The new registration cards indicate that Myanmar is the country of origin, a critical element in establishing and safeguarding the right of Rohingya refugees to return to their homes in Myanmar, if and when they decide the time is right for them to do so.

An estimated 900,000 Rohingya refugees live in crowded settlements in Cox’s Bazar, with over 740,000 thought to have fled from Myanmar since August 2017.

The registration exercise, currently under way, began in June 2018. On average, some 5,000 refugees are being registered daily at seven different sites within the settlements. More than 550 local staff have been recruited with the goal of completing the registration process during the last quarter of 2019.

UNHCR’s Biometric Identity Management System (BIMS) captures biometric data, including fingerprints and iris scans, which secure each refugee’s unique identity as well as other important information such as family links.

Both UNHCR and the Bangladesh authorities meet regularly with the refugee community, including with elected community representatives, imams, elders and teachers, to explain the benefits of registration and respond to questions and concerns. Outreach teams composed of refugee volunteers also go into the community to explain the registration process and encourage people to register.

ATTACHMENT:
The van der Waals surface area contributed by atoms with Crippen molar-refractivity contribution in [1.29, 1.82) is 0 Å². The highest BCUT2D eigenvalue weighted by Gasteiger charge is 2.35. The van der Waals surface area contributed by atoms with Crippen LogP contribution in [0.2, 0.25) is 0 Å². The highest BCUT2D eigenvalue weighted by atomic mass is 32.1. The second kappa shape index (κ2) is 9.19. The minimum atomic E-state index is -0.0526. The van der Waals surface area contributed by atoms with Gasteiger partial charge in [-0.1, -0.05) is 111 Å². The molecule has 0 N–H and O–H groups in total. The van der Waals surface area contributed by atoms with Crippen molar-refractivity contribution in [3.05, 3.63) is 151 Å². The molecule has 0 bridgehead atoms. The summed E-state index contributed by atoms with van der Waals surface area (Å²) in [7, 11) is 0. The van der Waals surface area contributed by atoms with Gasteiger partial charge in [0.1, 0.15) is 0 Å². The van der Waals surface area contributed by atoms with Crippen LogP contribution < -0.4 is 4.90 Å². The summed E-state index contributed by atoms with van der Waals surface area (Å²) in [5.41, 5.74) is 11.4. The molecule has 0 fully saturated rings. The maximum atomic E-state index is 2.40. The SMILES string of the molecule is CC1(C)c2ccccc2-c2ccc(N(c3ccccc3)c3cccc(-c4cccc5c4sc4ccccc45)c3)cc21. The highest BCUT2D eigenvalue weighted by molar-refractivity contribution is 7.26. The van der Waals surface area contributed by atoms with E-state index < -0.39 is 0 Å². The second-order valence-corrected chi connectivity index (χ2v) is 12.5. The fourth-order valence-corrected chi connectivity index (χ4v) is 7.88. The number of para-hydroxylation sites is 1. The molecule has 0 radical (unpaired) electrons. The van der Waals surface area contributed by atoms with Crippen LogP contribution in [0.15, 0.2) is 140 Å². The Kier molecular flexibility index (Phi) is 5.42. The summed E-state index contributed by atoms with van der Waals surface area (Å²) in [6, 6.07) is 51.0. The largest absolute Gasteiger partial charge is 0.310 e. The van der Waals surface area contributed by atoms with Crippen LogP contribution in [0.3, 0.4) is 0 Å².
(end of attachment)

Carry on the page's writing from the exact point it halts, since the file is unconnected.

UNHCR is appealing to the international community to continue to support Rohingya refugees and Bangladesh. At the end of July, UNHCR and partners working on the joint refugee response in Bangladesh have received USD 318 million, just over a third of the total USD 920 million needed in 2019.”

Responding to a question on the number of registered versus the total number of Rohingya refugees in Bangladesh, Mr. Mahecic stressed that the registration was continuing, and it should be completed in the last quarter of 2019. The aim was to register all Rohingya refugees in the refugee settlements in the Cox’s Bazar area.

Mr. Mahecic, in an answer to another question, said that there had been no problems with the digital registration and verification exercise. The primary purpose was to protect the right of the Rohingya to return home and to improve planning and targeting of the assistance to various groups of beneficiaries.

On whether Myanmar had recognized the legitimacy of those biometric cards, Mr. Mahecic said that it was very important to safeguard the right of the Rohingya people to return home. A number of conversations had been held regarding possible repatriation, and a number of agreements had been signed regarding potential repatriations. Any repatriation would need to be voluntary and in line with international standards. Freedom of movement, safety, interaction between the communities, access to services and education, and livelihood were all among the key elements for a possible repatriation. If and when refugees decided that it was time for them to return, that data would need to be exchanged between the governments and the UNHCR in order to verify the voluntariness of the returns and the conditions in the areas of return. Responding to another question, Mr. Mahecic said that the cards were relevant for registering and identifying people while in displacement; they regulated their stay in Bangladesh.

On another question, Mr. Mahecic further explained that most people who had fled from Myanmar had been stateless and had had no identification documents. For most of them it was the first proof of identity they had ever had. The scope of the registration was to regulate their status in Bangladesh. Any repatriation would need to include agreement of both the country of origin and the country of asylum. The Rohingya would need to be provided a pathway to citizenship, he stressed.